Boring sponges get a bad rap. Their own name betrays them, announcing to the world that they are unexciting, ordinary and quite frankly, boring. However, if ever a misnomer existed, this is it.

More flatteringly referred to as excavating or bioeroding sponges, these animals play the important yet thankless role of breaking down and recycling calcium carbonate (the main component of eggshells, corals and shelled marine organisms). Using a combination of chemical and mechanical erosion, these sponges dissolve and slowly chip away at dead, diseased, and occasionally healthy corals. In doing so, they recycle and refurbish coral material, create new space for settlement and add to the complexity of the environment. Although they are often an afterthought when understanding coral reef functioning, these antagonistic characters are really the stars of the show.

Or at least they will be.

As coral reef environments degrade, boring sponges actually increase in abundance. Corals and other reef organisms tend to be negatively affected by temperature increases and poor water quality—but boring sponges don’t seem to mind all that much. And herein lies the danger: the result could be a reduction in coral reef growth or, even worse, a permanent shift in the balance of growth and erosion in favor of erosion. In fact, Caribbean reefs have already become flatter over the last few decades: more than one-third are already eroding faster than new coral is growing. It’s like a forest where the trees are turning to sawdust faster than new wood is being produced.

Ocean acidification presents another potential advantage for boring sponges because it weakens and chemically dissolves coral skeletons, making the actual act of boring easier. As seawater pH decreases (a result of increasing carbon dioxide), corals are unable to create new layers of calcium carbonate as efficiently. Surprisingly, there has been relatively little research investigating how ocean acidification affects the interaction between coral and bioeroders such as boring sponges.

This is where my interests lie. I am currently in my second year of running experiments at the Smithsonian Tropical Research Institute’s Bocas del Toro, Panama lab to understand how future changes in pH will affect the relationship between the boring sponge Cliona varians and the common finger coral Porites porites. My early results have shown what I expected: that as pH decreases, sponge bioerosion increases significantly. Below is a scanning electron microscope image of sponge erosion scars (the small circular chips, like small bite marks) on coral in each of 3 different pH levels: current ("Ambient"), that projected for mid-century (a little lower, called "Moderate"), and the likely end-of-century value (much lower, called "High"). Under the lowest pH (highest acidity), you can see that the amount of small circular chips worn off the coral skeleton increases noticeably.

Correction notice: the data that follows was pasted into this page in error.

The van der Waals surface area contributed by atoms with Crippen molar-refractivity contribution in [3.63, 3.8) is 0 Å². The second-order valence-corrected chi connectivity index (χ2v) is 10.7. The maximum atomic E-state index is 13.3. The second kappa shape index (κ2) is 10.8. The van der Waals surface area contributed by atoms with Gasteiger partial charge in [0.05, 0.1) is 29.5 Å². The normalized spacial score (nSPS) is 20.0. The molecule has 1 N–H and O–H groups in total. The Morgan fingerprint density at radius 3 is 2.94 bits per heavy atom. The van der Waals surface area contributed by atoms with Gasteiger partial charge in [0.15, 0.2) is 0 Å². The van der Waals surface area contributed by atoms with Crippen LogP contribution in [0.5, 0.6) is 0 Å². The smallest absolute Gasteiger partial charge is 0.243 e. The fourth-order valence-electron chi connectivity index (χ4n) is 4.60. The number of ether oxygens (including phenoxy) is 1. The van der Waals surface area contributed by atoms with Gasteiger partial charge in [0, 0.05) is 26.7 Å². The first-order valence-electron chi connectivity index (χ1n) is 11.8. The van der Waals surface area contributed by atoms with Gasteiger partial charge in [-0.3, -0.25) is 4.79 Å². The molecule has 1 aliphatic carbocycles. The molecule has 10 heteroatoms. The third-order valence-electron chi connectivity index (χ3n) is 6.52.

What does this mean? It means that over an 8-week period, boring sponges were able to remove more calcium carbonate in low pH seawater—a likely condition in the future as more carbon dioxide builds up in the atmosphere—than those sponges in seawater more like today’s pH. So an already bad situation could get much worse.

Obviously this is only part of the puzzle, which is why this year I will continue to conduct this research with the addition of temperature treatments to see how the combination of pH and temperature rise affects the bioerosion efficiency of sponges. Hopefully this research will provide insight into how climate change and ocean acidification may affect largely-unconsidered aspects of coral reef ecosystems and prove once and for all that boring sponges are, well, anything but boring.